- Books, Literature, and Writing
Top 10 Board Books
The very best board books to share with the little ones in your life
Hands down, books are my absolute favorite baby gift. There's something so special and intimate about passing along a special board book that you read, in some cases millions of times, to your own kids when they were babies. Little ones can have too many toys, too many personalized blankets (as cute as those are...) -- but to my mind, never too many good books.
Choosing 10 favorite board books for this page was tough. There are so many wonderful, enduring works for babies and toddlers (lucky them!). But after much fussing and fretting, I finally pared my list down to 10 beautiful books that should be tucked into the diaper bags, stacked on the bookshelves, and (let's face it) on occasion mashed between the curious little teeth of every boy and girl under 3.
I can't decide what I love most about this book. Eric Carle's vibrant collages, with that memorable payoff at the end? The world's cutest counting lesson? The way Carle has singlehandedly taught generations of children, years before their first science class, how caterpillars become butterflies? Or do I just love the way that little critter packs away the food? [ Can't we all relate? It's like Thanksgiving dinner! Except we humans don't have the impending-metamorphosis excuse ;) ] I'm sure there are even toddlers who've upped their fruit and veggie intake because of The Very Hungry Caterpillar. This book rules!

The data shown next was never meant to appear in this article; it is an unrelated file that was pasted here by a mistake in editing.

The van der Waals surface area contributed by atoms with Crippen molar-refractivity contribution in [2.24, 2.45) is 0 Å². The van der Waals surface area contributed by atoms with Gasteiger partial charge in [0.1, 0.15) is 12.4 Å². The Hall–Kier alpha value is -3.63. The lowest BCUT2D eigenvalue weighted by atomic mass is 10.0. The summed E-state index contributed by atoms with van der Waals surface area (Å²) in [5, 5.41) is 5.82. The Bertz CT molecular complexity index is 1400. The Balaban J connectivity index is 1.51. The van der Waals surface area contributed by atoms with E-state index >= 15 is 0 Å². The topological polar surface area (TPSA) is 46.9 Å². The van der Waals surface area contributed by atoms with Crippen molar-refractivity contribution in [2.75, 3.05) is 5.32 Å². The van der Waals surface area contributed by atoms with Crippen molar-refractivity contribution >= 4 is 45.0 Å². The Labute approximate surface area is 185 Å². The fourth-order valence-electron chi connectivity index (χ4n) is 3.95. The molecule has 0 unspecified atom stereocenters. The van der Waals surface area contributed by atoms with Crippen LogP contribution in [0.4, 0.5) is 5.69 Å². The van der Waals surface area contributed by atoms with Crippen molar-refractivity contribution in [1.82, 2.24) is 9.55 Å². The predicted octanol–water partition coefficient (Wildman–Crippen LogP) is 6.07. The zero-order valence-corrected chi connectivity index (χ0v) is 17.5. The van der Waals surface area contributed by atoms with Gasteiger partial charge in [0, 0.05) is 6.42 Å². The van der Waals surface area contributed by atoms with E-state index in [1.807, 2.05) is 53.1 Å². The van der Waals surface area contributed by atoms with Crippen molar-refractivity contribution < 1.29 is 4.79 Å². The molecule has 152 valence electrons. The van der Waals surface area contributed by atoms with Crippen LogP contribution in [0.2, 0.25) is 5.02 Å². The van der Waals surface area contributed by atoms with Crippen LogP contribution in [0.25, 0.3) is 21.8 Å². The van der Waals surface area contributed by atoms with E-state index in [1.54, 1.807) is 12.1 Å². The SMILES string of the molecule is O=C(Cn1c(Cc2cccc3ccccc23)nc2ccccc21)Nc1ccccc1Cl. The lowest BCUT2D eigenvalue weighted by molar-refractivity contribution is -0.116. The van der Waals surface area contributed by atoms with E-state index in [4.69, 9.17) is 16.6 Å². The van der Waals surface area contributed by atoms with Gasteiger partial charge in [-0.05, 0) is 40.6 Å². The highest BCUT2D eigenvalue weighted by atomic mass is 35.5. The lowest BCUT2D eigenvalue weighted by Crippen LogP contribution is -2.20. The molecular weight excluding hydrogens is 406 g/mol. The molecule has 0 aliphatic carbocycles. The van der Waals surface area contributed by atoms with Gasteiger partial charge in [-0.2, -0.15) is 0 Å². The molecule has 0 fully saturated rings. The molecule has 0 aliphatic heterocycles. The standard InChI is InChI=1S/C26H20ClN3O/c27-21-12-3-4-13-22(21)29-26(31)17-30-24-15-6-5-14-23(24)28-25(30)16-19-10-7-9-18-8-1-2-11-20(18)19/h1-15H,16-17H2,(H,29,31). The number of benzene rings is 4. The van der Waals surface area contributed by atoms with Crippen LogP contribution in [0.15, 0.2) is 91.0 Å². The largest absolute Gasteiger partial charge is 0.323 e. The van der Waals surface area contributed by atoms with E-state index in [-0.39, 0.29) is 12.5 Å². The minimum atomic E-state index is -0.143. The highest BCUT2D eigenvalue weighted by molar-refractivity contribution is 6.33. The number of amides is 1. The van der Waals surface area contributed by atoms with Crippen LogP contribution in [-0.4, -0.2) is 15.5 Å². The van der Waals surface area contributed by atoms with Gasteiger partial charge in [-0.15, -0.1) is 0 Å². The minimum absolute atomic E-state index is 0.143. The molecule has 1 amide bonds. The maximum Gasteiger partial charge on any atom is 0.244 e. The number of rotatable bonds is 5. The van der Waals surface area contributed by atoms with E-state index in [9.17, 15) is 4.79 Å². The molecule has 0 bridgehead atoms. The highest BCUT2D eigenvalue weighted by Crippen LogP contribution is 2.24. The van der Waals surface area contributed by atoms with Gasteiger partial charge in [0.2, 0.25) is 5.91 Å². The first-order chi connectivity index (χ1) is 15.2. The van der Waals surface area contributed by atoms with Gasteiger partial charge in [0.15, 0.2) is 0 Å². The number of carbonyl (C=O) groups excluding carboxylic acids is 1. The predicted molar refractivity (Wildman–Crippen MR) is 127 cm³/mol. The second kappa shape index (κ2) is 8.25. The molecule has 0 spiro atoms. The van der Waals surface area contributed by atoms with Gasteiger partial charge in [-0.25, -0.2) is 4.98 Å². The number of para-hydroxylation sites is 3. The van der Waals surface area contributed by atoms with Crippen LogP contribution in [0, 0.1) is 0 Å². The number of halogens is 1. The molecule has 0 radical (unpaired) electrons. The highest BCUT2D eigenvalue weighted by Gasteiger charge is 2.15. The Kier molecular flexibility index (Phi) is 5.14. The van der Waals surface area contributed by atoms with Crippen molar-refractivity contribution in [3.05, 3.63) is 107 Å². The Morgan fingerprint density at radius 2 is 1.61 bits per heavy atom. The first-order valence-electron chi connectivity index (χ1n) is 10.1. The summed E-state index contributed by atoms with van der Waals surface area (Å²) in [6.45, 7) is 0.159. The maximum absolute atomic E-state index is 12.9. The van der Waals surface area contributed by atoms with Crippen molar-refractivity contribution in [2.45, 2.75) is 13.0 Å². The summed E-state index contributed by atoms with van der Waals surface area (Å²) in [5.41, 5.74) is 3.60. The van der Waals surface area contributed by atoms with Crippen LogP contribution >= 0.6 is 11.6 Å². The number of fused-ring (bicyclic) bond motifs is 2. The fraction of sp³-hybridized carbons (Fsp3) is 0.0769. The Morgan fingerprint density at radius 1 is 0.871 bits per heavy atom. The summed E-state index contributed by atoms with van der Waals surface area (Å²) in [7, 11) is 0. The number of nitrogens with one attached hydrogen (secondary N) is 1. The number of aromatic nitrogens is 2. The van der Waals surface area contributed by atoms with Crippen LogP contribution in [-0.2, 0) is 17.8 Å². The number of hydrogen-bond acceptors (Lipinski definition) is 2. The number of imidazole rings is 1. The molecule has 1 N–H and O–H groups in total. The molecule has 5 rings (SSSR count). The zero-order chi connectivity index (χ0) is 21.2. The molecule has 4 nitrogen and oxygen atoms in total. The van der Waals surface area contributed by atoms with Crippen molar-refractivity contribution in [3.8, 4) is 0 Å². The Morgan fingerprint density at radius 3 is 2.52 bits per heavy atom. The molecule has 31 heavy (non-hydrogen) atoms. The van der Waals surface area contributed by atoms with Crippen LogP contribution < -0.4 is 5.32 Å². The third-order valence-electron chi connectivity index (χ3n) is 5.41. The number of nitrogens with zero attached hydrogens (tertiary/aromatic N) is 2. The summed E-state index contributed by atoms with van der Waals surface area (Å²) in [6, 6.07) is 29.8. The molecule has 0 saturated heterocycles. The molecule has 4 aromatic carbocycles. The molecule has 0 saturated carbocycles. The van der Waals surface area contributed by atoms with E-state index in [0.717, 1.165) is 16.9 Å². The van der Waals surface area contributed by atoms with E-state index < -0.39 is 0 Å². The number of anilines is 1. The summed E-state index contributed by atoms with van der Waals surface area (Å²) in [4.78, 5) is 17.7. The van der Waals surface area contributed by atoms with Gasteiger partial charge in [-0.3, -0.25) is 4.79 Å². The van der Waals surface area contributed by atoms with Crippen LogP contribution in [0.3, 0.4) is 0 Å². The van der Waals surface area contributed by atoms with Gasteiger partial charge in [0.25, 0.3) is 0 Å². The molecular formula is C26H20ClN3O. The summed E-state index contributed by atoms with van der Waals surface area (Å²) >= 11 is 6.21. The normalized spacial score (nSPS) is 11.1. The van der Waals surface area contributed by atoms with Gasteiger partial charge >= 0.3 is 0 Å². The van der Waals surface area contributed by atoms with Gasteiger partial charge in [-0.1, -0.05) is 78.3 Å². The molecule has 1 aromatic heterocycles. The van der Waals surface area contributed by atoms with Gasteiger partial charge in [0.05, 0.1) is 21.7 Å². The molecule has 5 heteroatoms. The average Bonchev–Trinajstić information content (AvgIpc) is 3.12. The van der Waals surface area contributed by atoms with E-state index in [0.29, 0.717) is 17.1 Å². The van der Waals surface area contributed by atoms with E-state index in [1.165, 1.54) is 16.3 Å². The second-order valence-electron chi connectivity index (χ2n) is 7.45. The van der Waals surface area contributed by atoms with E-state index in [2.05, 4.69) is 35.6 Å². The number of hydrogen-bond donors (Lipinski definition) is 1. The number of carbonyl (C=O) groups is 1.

Ease a reluctant toddler into bed with these gorgeous watercolor paintings of baby animals cuddling with their parents. From sheep to snakes, critters are shown safe and secure in their habitats, ready to nod off. The rhyme scheme is simple and soothing, like a lullaby. Sweet dreams!
Arguably the best-known and most loved board book ever, Margaret Wise Brown's Goodnight Moon gets more props, but it's her Big Red Barn that really grabbed my kids. Gentle and rhythmic, it builds a lot of learning (animals and their sounds, colors, relative sizes, and more) into a sweet slice of farm life. This was one of the first books my children began seeking out and "reading" on their own, as toddlers. I never got tired of reading it to them, either. And isn't that the mark of an awesome board book?
At dinner recently with close relatives, we realized that although our kids have all outgrown board books (some by many years), all the adults at the table could recite this quirky-classic Edward Lear poem in its entirety. Why? Jan Brett's delightful Caribbean-style illustrations made the rhymes sing for our kids--and us--when they were little. Everything this brilliant kids' artist does is worth collecting, but if you're not familiar with her work, The Owl and the Pussycat is a great place to start.